CoAP works on port 5683 and offers optional reliable delivery (thru a retransmission mechanism), support for unicast and multicast, and asynchronous message exchange. Multicast (see Section 1 is typically used by IoT SDO's for routing and discovery. A common use of multicast within CoAP is for discovery, something addressed in mainstream (and even some IoT) scenarios via mDNS [RFC6762] and DNS-SD [RFC6763]. More general uses of multicast within CoAP (and, in general, at the application transport, e.g., to address group communication for IoT), introduces complexity for security, IPv6 scoping, wireless reliability, etc.

A typical CoAP message can be between 10 and 20 bytes.

It is the third most popular protocol in the survey with a 21% preference. Nevertheless, since CoAP is UDP-based, in the Internet scenario it also suffers from firewall traversal issues, verbosity (as compared to TCP) to maintain state in NAT boxes and lack of integration with existing enterprise infrastructures. There is ongoing work to specify the use of CoAP over TCP as well as CoAP over TLS, in an attempt to overcome issues with middleboxes and improve its applicability to Internet scenarios.

As noted above, there is much ongoing work on CoAP, and much of it seeks to define a transport on top of UDP. This is a very complex task not to be underestimated. QUIC is also embarking on this task, but it appears to be benefitting from many more resources within the networking community at large.

2.4. Protocols Comparison

The aformentioned protocols have been compared in both experimental and emulated environments [IEEE_survey]. Previous reports show that performance is highly dependent on the network conditions: in good link conditions with low packet loss, MQTT delivers packets with lower delay than CoAP, but CoAP outperforms when high packet losses are present; in terms of packet sizes, if packet loss is under 25% and messages are of a small size, CoAP demonstrates a better link usage than MQTT. However, other experiments report a better performance of MQTT in high traffic/high packet loss scenarios [IoT_analysis]. CoAP has also been compared to HTTP/1.1. In terms of power consumption and response time, naturally CoAP behaves better than HTTP/1.1 thanks to the reduced packet sizes.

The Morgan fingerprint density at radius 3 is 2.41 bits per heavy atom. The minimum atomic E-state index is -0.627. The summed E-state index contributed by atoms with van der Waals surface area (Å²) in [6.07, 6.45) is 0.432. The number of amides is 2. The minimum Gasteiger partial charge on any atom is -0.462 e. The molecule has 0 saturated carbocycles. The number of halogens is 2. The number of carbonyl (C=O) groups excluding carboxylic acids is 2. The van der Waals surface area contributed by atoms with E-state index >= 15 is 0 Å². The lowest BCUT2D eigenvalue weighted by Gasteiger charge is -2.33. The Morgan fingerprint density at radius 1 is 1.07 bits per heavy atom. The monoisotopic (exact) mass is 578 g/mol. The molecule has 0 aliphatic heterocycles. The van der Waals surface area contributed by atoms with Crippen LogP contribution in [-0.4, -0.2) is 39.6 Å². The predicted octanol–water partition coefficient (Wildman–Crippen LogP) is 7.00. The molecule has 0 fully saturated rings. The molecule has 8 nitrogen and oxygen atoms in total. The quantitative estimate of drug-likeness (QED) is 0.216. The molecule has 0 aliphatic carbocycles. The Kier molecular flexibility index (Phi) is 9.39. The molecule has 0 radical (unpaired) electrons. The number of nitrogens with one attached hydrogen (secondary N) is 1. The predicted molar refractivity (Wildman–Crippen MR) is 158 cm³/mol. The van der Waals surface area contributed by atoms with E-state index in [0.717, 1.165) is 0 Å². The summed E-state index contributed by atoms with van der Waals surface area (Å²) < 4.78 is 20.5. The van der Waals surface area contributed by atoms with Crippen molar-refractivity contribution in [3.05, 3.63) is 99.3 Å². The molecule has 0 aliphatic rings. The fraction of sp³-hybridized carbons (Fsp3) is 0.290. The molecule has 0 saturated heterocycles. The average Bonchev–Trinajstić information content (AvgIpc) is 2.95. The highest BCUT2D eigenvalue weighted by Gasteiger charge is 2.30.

Coexistence among the protocols has also been tested with varied network configurations. For the most part, interaction of CoAP with HTTP has been studied [Web_things], demonstrating successful exchange when there is a CoAP server running on a constrained node and the HTTP client is requesting resources from it, or when there is a CoAP client requesting resources from an HTTP server. In both cases a proxy is necessary to enable translation between the protocols. Another network configuration with a CoAP client - CoAP proxy - CoAP server has been compared to the CoAP client - CoAP/HTTP proxy - HTTP server configuration, in which case the response times of the only-CoAP configuration resulted to be lower even when the number of concurrent requests increases [CoAP_integration].